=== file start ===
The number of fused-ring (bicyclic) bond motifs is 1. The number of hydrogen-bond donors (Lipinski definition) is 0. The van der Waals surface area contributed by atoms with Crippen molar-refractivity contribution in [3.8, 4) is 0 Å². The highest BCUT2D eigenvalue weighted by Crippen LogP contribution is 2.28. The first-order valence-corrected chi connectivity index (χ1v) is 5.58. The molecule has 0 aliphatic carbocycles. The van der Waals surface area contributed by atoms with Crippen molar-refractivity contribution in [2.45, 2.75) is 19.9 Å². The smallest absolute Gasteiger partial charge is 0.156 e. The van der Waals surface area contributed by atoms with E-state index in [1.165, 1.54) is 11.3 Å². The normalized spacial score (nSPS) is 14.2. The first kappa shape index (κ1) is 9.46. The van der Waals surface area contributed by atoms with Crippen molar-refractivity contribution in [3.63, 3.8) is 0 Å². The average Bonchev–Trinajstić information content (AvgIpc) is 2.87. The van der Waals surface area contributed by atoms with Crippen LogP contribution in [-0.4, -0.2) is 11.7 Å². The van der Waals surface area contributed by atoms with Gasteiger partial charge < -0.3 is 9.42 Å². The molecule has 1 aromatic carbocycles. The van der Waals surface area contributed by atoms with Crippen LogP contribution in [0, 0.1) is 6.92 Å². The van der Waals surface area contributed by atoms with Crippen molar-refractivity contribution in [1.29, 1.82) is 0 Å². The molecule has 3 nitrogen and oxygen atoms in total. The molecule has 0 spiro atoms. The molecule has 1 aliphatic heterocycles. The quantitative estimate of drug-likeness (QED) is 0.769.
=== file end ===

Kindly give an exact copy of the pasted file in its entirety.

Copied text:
The number of fused-ring (bicyclic) bond motifs is 1. The number of hydrogen-bond donors (Lipinski definition) is 0. The van der Waals surface area contributed by atoms with Crippen molar-refractivity contribution in [3.8, 4) is 0 Å². The highest BCUT2D eigenvalue weighted by Crippen LogP contribution is 2.28. The first-order valence-corrected chi connectivity index (χ1v) is 5.58. The molecule has 0 aliphatic carbocycles. The van der Waals surface area contributed by atoms with Crippen molar-refractivity contribution in [2.45, 2.75) is 19.9 Å². The smallest absolute Gasteiger partial charge is 0.156 e. The van der Waals surface area contributed by atoms with E-state index in [1.165, 1.54) is 11.3 Å². The normalized spacial score (nSPS) is 14.2. The first kappa shape index (κ1) is 9.46. The van der Waals surface area contributed by atoms with Crippen molar-refractivity contribution in [3.63, 3.8) is 0 Å². The average Bonchev–Trinajstić information content (AvgIpc) is 2.87. The van der Waals surface area contributed by atoms with Crippen LogP contribution in [-0.4, -0.2) is 11.7 Å². The van der Waals surface area contributed by atoms with Gasteiger partial charge < -0.3 is 9.42 Å². The molecule has 1 aromatic carbocycles. The van der Waals surface area contributed by atoms with Crippen LogP contribution in [0, 0.1) is 6.92 Å². The van der Waals surface area contributed by atoms with Crippen molar-refractivity contribution in [1.29, 1.82) is 0 Å². The molecule has 3 nitrogen and oxygen atoms in total. The molecule has 0 spiro atoms. The molecule has 1 aliphatic heterocycles. The quantitative estimate of drug-likeness (QED) is 0.769.